Tissue Engineering Approaches to Modulate the Inflammatory Milieu following Spinal Cord InjuryDumont C.M.a · Margul D.J.a, c · Shea L.D.a, b
Departments of aBiomedical Engineering and bChemical Engineering, University of Michigan, Ann Arbor, Mich., and cDepartment of Biomedical Engineering, Northwestern University, Evanston, Ill., USA
Lonnie D. Shea
Department of Chemical Engineering, University of Michigan
1119 Carl A. Gerstacker Building, 2200 Bonisteel Boulevard
Ann Arbor, MI 48109 (USA)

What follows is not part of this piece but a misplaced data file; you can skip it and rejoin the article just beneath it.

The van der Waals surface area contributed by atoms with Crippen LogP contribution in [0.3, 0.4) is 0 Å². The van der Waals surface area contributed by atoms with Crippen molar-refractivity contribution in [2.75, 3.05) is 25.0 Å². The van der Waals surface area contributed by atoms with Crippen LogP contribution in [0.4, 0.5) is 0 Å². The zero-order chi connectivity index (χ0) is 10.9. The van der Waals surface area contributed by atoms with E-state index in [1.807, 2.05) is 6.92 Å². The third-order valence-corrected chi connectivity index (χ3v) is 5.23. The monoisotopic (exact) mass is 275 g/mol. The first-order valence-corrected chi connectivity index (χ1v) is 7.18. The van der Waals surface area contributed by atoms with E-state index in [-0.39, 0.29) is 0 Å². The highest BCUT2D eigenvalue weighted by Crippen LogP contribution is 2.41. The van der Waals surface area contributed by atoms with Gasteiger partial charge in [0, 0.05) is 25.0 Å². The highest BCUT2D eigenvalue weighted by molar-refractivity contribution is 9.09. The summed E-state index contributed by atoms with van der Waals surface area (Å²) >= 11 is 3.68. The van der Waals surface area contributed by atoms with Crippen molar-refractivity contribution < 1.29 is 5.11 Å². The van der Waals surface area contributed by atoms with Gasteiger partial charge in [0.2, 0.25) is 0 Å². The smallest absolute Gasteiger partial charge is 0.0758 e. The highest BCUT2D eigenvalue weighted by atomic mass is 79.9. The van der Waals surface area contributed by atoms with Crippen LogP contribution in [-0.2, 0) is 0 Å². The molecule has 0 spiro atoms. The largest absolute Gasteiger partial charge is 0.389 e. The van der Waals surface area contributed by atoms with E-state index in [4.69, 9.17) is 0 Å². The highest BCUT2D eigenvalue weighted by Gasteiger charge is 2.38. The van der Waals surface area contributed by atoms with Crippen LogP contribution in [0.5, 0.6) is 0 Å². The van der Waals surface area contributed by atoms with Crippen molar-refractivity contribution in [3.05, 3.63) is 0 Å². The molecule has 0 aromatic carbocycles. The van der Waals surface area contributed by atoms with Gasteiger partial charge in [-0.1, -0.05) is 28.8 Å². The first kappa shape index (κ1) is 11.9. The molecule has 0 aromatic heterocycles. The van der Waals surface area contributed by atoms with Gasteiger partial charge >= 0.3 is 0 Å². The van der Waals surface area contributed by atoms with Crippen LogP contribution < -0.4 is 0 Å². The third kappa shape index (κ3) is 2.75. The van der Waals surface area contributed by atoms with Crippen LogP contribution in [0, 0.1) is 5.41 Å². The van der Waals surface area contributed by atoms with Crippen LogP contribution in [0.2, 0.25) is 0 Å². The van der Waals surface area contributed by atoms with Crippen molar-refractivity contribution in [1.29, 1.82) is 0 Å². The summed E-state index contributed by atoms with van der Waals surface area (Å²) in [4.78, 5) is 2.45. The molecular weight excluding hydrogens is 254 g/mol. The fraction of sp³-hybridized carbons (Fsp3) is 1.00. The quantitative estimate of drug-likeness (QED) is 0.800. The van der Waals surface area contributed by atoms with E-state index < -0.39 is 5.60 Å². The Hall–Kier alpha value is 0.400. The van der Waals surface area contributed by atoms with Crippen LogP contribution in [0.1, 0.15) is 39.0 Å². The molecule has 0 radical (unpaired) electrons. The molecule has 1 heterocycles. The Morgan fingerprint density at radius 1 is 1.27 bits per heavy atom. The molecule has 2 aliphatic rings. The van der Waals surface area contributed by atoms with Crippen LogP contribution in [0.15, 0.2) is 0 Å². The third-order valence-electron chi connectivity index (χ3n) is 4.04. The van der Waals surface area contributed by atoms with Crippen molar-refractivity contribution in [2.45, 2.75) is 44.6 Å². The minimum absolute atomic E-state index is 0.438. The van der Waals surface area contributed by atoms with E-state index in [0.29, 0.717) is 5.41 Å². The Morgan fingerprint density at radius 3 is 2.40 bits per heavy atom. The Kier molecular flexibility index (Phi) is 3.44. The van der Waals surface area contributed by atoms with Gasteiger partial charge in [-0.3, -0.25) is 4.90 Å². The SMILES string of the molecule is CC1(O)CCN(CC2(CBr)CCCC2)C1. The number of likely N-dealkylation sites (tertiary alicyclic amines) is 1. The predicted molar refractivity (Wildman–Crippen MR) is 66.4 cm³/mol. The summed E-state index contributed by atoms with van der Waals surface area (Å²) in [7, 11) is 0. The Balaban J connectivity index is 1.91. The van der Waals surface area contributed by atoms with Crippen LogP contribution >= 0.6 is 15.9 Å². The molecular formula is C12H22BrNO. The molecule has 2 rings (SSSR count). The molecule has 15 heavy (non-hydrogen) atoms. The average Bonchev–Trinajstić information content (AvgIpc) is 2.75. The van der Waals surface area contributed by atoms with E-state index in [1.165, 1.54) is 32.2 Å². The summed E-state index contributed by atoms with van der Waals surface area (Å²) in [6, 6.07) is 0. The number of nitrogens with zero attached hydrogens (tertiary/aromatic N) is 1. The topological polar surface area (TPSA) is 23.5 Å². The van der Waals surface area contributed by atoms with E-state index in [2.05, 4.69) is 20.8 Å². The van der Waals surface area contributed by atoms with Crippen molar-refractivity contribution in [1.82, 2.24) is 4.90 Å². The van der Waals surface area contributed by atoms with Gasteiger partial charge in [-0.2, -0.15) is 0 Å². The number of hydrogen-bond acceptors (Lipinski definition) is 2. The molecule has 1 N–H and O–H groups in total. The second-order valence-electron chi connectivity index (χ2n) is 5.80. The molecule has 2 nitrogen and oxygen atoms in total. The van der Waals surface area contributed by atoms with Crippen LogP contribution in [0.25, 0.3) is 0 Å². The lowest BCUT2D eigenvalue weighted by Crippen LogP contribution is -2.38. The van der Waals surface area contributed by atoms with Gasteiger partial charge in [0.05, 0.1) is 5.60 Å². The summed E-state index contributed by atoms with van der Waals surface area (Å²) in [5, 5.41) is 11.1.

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Tissue engineering strategies have shown promise in promoting healing and regeneration after spinal cord injury (SCI); however, these strategies are limited by inflammation and the immune response. Infiltration of cells of the innate and adaptive immune responses and the inflammation that follows cause secondary damage adjacent to the injury, increased scarring, and a potently inhibitory environment for the regeneration of damaged neurons. While the inflammation that ensues is typically associated with limited regeneration, the immune response is a crucial element in the closing of the blood-brain barrier, minimizing the spread of injury, and initiating healing. This review summarizes the strategies that have been developed to modulate the immune response towards an anti-inflammatory environment that is permissive to the regeneration of neurons, glia, and parenchyma. We focus on the use of biomaterials, biologically active molecules, gene therapy, nanoparticles, and stem cells to modulate the immune response, and illustrate concepts for future therapies. Current clinical treatments for SCI are limited to systemic hypothermia or methylprednisolone, which both act by systemically mitigating the effects of immune response but have marginal efficacy. Herein, we discuss emerging research strategies to further enhance these clinical treatments by directly targeting specific aspects of the immune response.
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